Flounder, starry, rough jacket, great flounder, california flounder, diamond back, emerywheel, emery flounder, grindstone, sandpaper flounder, numagarei
The starry flounder belongs to the right-eyed flounder family, but can also be left-eyed. The head is pointed, and the mouth is small. The anal spine is strong. The caudal fin is square or slightly rounded. Coloration from olive to dark brown or nearly black on the upper side and creamy white on the blind side. The unpaired fins, their distinctive feature, are white to yellow or orange with black stripes. Scattered along the eye side of the body are patches of coarse, shiny, star-like scales, which gave rise to its name.
The starry flounder is found from central California to Alaska, south from the Bering Sea to Japan and Korea. It is one of the most abundant fish of the backwaters of central Northern California, especially in San Francisco Bay.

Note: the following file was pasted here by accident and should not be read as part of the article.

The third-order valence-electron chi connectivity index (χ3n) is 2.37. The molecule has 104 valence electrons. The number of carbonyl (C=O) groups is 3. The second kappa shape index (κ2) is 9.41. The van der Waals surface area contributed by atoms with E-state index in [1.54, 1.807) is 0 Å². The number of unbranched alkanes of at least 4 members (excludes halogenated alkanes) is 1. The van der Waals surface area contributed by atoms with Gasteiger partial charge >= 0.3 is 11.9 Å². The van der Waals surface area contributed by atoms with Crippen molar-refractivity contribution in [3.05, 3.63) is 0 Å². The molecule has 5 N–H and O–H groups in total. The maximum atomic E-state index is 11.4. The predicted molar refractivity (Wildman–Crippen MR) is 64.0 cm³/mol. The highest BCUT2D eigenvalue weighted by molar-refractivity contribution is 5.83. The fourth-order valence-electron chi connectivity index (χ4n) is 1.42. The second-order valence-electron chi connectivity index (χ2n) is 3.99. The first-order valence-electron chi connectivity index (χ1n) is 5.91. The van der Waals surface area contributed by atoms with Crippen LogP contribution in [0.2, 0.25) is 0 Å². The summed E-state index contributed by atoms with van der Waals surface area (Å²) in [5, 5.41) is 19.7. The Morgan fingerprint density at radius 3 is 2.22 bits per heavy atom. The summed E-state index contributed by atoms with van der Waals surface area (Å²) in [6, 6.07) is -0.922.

Usually lives near shore on muddy, sandy or gravelly bottoms. Often entering brackish or fresh water, it is most abundant in shallow water, but can be found in depths of at least 900 feet. Juveniles are sometimes found in the tidal zone.
The average size is 12-14 inches, although it can grow to 3 feet and 20 pounds. Females grow faster than males and reach larger sizes.
Life history and Behavior
Spawning occurs in the late winter and the early spring in California waters less than 25 fathoms deep.
Food and feeding habits
Adult starry flounder consume a variety of items, including crabs, clams, shrimp, and sand dollars. Large individuals also eat some fish, such as sardines, sanddabs, and surfperch.
|Conservation status||Least Concern|
|Life span, years||No information|
|Maximum body weight, kg||9|
|Maximum length, cm||91|
|Sailing speed, m/s||No information|
|Threat to people||Edible|
|Way of eating||Bentophage|